Georgia entrepreneurs who are looking for a business opportunity often turn to franchises since they involve established products and marketing strategies — among other things — that are time tested. However, they can be expensive, and it could take a significant amount of time before any revenues are seen. A new breed of franchise may provide a way to get into a franchise that is less expensive and does not take as long to get up and running.
Some businesses have put their franchises on the road. Some mobile businesses were started in response to the recession, while others were born much earlier. Without access to sufficient funding for a brick-and-mortar franchise, some entrepreneurs decided to take established business models and put them into vehicles. A self-starter who can balance working alone with dealing with customers might discover this is a viable option.
For example, in 2004, one woman decided to start up a mobile dog grooming business. The Boston-based business now has 11 franchises, and, after a temporary hiatus, is ready to begin aggressively growing again. A personal trainer started another mobile franchise. He got the idea after one of his clients exclaimed that she wished he could come to her home. This New York-based company already has 21 franchises and plans to add between 25 and 35 more in 2015.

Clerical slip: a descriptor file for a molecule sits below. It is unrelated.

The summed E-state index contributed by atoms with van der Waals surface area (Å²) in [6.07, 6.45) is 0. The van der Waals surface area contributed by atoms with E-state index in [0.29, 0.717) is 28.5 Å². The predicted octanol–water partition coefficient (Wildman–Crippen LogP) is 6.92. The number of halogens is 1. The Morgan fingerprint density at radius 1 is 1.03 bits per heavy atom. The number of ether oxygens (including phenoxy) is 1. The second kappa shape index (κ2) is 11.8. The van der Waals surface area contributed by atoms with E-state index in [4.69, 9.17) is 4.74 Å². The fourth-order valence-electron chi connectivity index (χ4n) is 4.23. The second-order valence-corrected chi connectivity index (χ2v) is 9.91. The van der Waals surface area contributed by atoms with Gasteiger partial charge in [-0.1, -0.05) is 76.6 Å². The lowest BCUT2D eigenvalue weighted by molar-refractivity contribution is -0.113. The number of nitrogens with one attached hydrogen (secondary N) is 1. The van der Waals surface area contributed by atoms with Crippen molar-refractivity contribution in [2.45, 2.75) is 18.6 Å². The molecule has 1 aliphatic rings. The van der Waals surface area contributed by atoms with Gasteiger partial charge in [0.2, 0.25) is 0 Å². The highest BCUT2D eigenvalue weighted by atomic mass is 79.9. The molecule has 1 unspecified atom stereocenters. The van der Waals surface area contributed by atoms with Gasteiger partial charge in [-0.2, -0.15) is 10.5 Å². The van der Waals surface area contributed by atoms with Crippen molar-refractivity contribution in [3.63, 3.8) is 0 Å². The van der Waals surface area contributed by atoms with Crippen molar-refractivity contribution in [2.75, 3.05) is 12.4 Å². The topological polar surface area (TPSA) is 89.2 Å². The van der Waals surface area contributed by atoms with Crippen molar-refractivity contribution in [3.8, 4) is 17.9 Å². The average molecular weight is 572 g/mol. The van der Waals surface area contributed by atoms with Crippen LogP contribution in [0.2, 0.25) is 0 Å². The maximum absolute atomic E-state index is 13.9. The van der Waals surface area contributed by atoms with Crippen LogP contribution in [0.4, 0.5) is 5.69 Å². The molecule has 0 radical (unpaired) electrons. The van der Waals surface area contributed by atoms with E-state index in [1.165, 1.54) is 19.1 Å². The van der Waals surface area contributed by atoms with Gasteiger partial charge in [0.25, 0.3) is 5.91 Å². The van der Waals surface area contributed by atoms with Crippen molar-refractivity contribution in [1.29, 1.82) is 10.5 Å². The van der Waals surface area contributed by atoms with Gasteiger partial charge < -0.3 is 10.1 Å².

Even though these businesses are mobile, purchasing a franchise is still an investment. All of the same legalities that come with a traditional franchise still apply. In fact, there may be additional legal requirements due to the fact that a unit would be on Georgia roadways, which presents the possibility of being involved in an accident. Having someone review the paperwork and represent the interests of an individual wanting to take this route to owning his or her own business is still a necessity.
Source: entrepreneur.com, “Curbside Enthusiasm: A Look at Mobile Franchises“, Jason Daley, March 29, 2015